CEO Message: A Legacy of Social Justice

This year, we are proud to recognize the 130th anniversary of YWCA Seattle | King | Snohomish.
February 15, 2024

"I want to be remembered as someone who used herself and anything she could touch to work for justice and freedom." 
Dr. Dorothy Height (1912 – 2010), YWCA USA’s first Director of Social Justice

On February 17, 1894, our organization was founded to address the growing number of young women in Seattle without support for their safety, housing, or employment. 130 years later, our YWCA continues to deliver critical services that help women and families survive and thrive.

This year, we are proud to recognize the 130th anniversary of YWCA Seatle | King | Snohomish. We're not new to this, we're true to this!

It seems fitting that our anniversary falls during Black History Month, because there's no way to talk about our past without highlighting the importance of Black women in YWCA's legacy. They have shaped our work at the local and national level from the start, helping create the foundation for YWCA's mission: eliminating racism, empowering women.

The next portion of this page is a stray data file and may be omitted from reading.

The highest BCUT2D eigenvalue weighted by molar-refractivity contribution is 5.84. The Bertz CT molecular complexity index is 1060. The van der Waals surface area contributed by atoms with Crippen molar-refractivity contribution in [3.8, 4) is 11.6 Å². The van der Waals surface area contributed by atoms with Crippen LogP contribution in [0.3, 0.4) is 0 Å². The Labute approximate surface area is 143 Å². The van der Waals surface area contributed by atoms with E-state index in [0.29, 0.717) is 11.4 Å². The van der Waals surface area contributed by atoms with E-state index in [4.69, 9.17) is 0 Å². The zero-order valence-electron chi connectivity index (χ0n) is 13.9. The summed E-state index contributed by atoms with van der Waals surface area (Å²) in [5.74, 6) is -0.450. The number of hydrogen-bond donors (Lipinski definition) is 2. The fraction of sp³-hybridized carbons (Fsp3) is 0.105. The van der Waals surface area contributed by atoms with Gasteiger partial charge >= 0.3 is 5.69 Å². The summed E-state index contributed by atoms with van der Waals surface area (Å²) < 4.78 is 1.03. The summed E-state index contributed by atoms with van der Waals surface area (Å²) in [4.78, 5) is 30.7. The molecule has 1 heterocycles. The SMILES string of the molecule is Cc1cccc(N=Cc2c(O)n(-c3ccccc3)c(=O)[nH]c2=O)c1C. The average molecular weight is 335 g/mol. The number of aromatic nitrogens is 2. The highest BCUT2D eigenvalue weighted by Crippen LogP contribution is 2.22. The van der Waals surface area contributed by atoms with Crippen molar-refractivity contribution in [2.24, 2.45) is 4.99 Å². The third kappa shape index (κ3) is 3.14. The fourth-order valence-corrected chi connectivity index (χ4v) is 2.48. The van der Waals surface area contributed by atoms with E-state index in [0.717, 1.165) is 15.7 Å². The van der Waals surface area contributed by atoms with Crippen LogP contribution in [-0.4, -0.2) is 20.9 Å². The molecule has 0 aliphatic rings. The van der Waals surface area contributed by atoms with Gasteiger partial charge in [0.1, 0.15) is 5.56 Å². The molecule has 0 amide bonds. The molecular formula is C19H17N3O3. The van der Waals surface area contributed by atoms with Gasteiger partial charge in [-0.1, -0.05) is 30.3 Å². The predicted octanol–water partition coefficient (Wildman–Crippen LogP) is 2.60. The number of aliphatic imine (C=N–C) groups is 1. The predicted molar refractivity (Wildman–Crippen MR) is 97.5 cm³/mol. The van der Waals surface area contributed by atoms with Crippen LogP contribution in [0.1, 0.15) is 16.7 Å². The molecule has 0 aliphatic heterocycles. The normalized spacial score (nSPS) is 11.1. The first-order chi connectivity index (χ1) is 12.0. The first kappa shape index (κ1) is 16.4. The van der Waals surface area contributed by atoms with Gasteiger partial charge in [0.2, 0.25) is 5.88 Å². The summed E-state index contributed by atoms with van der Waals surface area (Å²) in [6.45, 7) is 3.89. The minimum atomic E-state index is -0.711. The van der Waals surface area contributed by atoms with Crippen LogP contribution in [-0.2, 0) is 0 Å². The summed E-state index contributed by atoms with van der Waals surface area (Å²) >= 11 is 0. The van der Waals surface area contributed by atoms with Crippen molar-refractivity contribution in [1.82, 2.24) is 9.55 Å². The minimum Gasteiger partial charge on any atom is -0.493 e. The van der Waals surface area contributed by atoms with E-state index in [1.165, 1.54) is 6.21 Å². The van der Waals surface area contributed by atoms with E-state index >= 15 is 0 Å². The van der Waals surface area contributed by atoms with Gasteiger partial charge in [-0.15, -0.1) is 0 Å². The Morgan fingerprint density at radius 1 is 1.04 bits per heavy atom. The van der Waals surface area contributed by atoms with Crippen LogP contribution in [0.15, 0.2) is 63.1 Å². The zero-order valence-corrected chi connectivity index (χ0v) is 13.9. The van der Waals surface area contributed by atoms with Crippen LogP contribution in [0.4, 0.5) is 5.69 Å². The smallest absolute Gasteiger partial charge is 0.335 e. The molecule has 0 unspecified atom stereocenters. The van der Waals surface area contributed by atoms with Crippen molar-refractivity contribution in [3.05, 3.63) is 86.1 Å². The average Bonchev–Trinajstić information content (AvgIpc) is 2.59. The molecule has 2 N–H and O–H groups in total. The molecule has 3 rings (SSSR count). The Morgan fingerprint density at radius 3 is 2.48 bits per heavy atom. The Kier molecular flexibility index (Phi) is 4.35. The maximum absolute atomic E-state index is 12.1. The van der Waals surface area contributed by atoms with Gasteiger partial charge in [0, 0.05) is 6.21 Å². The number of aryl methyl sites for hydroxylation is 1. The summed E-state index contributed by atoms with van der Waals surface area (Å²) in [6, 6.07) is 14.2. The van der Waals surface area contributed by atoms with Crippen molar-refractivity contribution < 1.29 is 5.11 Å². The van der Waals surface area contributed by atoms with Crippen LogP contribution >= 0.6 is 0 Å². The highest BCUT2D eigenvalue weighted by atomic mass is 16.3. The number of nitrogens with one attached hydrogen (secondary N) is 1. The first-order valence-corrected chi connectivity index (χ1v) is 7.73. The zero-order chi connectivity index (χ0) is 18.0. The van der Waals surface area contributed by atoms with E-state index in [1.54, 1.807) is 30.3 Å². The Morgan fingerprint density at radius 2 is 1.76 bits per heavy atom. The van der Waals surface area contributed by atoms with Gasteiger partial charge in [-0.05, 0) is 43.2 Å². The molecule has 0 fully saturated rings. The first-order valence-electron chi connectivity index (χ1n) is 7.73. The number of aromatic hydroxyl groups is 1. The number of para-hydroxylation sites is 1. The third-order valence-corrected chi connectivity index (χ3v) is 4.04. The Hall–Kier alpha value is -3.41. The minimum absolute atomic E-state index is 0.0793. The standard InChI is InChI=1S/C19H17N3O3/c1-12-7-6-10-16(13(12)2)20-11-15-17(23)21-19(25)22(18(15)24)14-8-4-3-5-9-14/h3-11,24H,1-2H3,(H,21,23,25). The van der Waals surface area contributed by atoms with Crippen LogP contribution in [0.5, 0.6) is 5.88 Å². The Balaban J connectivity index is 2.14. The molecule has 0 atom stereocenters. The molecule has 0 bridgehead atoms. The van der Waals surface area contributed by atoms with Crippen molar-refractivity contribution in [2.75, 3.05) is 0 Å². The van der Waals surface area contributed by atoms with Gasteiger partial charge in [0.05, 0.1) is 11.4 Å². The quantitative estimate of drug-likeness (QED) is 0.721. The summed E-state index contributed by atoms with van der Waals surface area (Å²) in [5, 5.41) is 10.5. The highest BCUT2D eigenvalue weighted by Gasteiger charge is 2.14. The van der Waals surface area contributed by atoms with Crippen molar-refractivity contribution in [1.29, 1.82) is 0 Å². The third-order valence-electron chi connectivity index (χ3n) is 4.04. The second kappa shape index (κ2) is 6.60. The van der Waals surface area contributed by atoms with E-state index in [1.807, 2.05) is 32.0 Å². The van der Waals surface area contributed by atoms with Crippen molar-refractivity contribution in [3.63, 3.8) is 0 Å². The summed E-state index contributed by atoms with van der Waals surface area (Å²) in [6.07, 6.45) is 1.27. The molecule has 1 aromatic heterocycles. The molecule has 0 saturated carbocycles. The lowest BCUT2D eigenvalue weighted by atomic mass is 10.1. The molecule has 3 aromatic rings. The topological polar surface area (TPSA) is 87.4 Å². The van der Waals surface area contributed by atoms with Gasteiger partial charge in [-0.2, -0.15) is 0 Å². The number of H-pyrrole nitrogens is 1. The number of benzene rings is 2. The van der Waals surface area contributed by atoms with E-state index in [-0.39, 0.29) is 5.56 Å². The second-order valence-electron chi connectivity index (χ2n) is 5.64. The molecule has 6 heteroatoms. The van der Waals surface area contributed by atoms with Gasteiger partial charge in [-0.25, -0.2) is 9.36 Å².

This includes Bertha Pitts Campbell, Dorothy Height, Helen Claytor, and so many others, who fought to be heard, recognized, and valued. They pushed for the inclusion of all women, the elimination of racist practices, and development of new policies at YWCA. From YWCA’s Interracial Charter in 1946, which called to desegregate all facilities, to the "One Imperative" in 1970: to eliminate racism, wherever it exists, by any means necessary. 

Our association launched its Race and Social Justice Initiative (RSJI) in 2008, putting the values of racial equity into practice across the organization. Today, all employees play an active part in YWCA’s mission of eliminating racism and empowering women.  

Reflecting on YWCA's 130-year history helps me see how far we've come - and how hard the fight will be as we move forward. We welcome all of you to join us, because the stakes are high. 

Nationwide, backlash is growing to diversity and equity, civil liberties are being eroded, and a contentious presidential election is on the horizon. There will be people and systems that push back on our work, but we have the power for meaningful change. We've done it before, and we can do it again. 

During our 130th anniversary, I encourage you to learn more about YWCA's legacy of social justice and join our mission of eliminating racism and empowering women. 

Now, let’s go make some history! 

In gratitude, 

Maria Chavez-Wilcox, Chief Executive Officer 

Contact Info
YWCA Communications Team